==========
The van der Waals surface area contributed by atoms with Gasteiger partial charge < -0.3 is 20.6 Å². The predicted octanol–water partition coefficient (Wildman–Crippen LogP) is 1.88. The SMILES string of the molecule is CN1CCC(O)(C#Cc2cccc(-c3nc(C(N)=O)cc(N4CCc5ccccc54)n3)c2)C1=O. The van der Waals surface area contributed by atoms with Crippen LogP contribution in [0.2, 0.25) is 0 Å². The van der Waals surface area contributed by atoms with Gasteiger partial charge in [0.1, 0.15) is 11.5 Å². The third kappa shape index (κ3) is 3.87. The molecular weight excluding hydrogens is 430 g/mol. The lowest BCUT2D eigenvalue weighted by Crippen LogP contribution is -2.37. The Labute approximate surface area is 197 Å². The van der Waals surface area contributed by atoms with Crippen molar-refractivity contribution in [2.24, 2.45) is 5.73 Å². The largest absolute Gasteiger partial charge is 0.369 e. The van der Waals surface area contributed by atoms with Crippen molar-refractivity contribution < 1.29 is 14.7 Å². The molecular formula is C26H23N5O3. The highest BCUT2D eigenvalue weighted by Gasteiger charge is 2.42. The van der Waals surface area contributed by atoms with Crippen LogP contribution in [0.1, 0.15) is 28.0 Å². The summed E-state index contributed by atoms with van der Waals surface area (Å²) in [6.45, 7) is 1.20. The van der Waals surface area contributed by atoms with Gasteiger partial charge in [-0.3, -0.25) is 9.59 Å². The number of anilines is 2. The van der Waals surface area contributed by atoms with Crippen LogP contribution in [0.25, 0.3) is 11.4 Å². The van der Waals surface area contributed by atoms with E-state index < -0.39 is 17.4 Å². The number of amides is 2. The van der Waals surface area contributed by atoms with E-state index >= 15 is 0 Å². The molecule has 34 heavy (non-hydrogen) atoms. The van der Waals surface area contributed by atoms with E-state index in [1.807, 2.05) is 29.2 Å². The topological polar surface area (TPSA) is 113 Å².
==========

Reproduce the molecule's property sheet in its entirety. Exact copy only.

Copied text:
The van der Waals surface area contributed by atoms with Gasteiger partial charge < -0.3 is 20.6 Å². The predicted octanol–water partition coefficient (Wildman–Crippen LogP) is 1.88. The SMILES string of the molecule is CN1CCC(O)(C#Cc2cccc(-c3nc(C(N)=O)cc(N4CCc5ccccc54)n3)c2)C1=O. The van der Waals surface area contributed by atoms with Crippen LogP contribution in [0.2, 0.25) is 0 Å². The van der Waals surface area contributed by atoms with Gasteiger partial charge in [0.1, 0.15) is 11.5 Å². The third kappa shape index (κ3) is 3.87. The molecular weight excluding hydrogens is 430 g/mol. The lowest BCUT2D eigenvalue weighted by Crippen LogP contribution is -2.37. The Labute approximate surface area is 197 Å². The van der Waals surface area contributed by atoms with Crippen molar-refractivity contribution in [2.24, 2.45) is 5.73 Å². The largest absolute Gasteiger partial charge is 0.369 e. The van der Waals surface area contributed by atoms with Crippen molar-refractivity contribution < 1.29 is 14.7 Å². The molecular formula is C26H23N5O3. The highest BCUT2D eigenvalue weighted by Gasteiger charge is 2.42. The van der Waals surface area contributed by atoms with Crippen LogP contribution in [0.1, 0.15) is 28.0 Å². The summed E-state index contributed by atoms with van der Waals surface area (Å²) in [6.45, 7) is 1.20. The van der Waals surface area contributed by atoms with Gasteiger partial charge in [-0.3, -0.25) is 9.59 Å². The number of anilines is 2. The van der Waals surface area contributed by atoms with Crippen LogP contribution in [0.25, 0.3) is 11.4 Å². The van der Waals surface area contributed by atoms with E-state index < -0.39 is 17.4 Å². The number of amides is 2. The van der Waals surface area contributed by atoms with E-state index >= 15 is 0 Å². The molecule has 34 heavy (non-hydrogen) atoms. The van der Waals surface area contributed by atoms with E-state index in [1.807, 2.05) is 29.2 Å². The topological polar surface area (TPSA) is 113 Å².